The pressures facing our hospitals as they struggle to tackle long waiting lists for certain procedures have long been in the spotlight.
It is only in recent months that the overwhelming demands facing the region’s GPs have come to the fore. The extent of those problems is laid bare today in an NHS Lothian report which identifies the need for 33 new GP surgeries to cope with the Capital’s rising and ageing population and to extend or modernise 38 existing ones.
Up to £84 million is needed to tackle these problems and there are concerns about how quickly that money can be found.
Family doctors can make a strong case for being a “Cinderella service” whose needs are constanly outshone by their “big sister” hospitals. The primary care sector – those healthcare professionals, like GPs, who are our first point of contact with the NHS – receive just seven per cent of the local health service budget.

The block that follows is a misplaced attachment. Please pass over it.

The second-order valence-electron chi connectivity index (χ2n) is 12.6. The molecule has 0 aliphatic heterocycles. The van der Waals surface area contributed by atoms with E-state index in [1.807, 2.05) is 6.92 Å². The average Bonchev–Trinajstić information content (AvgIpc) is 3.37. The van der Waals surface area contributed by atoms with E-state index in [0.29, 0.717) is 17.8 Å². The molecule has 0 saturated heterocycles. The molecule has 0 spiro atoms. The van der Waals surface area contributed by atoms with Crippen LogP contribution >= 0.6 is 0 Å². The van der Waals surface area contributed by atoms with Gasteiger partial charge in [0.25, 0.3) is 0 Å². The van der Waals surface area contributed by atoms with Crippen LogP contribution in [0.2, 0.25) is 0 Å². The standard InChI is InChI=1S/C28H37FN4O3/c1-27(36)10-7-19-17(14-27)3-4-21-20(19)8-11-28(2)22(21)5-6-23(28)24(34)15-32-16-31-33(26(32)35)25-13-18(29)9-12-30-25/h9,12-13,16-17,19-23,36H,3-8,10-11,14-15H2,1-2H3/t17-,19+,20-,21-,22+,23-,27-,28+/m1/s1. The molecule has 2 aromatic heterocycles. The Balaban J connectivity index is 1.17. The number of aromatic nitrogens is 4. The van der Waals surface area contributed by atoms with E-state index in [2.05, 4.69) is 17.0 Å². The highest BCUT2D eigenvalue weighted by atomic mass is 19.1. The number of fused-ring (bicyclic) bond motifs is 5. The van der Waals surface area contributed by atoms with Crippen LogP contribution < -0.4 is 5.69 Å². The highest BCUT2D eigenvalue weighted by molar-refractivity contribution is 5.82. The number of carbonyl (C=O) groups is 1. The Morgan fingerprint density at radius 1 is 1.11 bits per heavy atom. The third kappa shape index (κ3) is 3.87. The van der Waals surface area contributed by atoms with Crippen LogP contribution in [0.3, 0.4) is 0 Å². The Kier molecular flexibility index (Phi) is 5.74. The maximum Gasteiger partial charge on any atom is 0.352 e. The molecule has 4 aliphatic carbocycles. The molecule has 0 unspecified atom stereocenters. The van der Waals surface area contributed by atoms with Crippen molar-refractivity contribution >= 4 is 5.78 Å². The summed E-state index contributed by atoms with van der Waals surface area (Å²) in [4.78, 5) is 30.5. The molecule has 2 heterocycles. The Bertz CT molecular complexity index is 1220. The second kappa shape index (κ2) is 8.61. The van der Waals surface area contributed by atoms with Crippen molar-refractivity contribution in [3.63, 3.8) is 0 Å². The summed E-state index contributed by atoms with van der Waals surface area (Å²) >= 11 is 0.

Simply taking money from our under-pressure hospitals to fund better GP services would be fraught with problems.
But investing properly in these “gateway services” makes sense for many reasons.
The Scottish Government spends tens of millions on health messages designed to encourage more of us to visit our family doctor for checks of various kinds.
That makes sense. Catching serious conditions like cancer early hugely boosts our chances of survival. It helps keep us fitter for longer, vastly improving our quality of life. But, crucially from a funding point of view, it is also very cost-effective. Put bluntly, it is much cheaper for the NHS when our GPs sort out our health problems, rather than leaving them to get worse so that we need expensive hospital care.
The trouble is at the moment that so many people are finding it difficult to get access to our GPs. How many men in particular are being prompted to pick up the phone by a Scottish Government campaign only to find they cannot get a convenient appointment and then give up?
Yes, we need better education to prevent so many people missing appointments, or bothering their GP when someone else can help. But GP services need to be properly funded – and as a matter of urgency.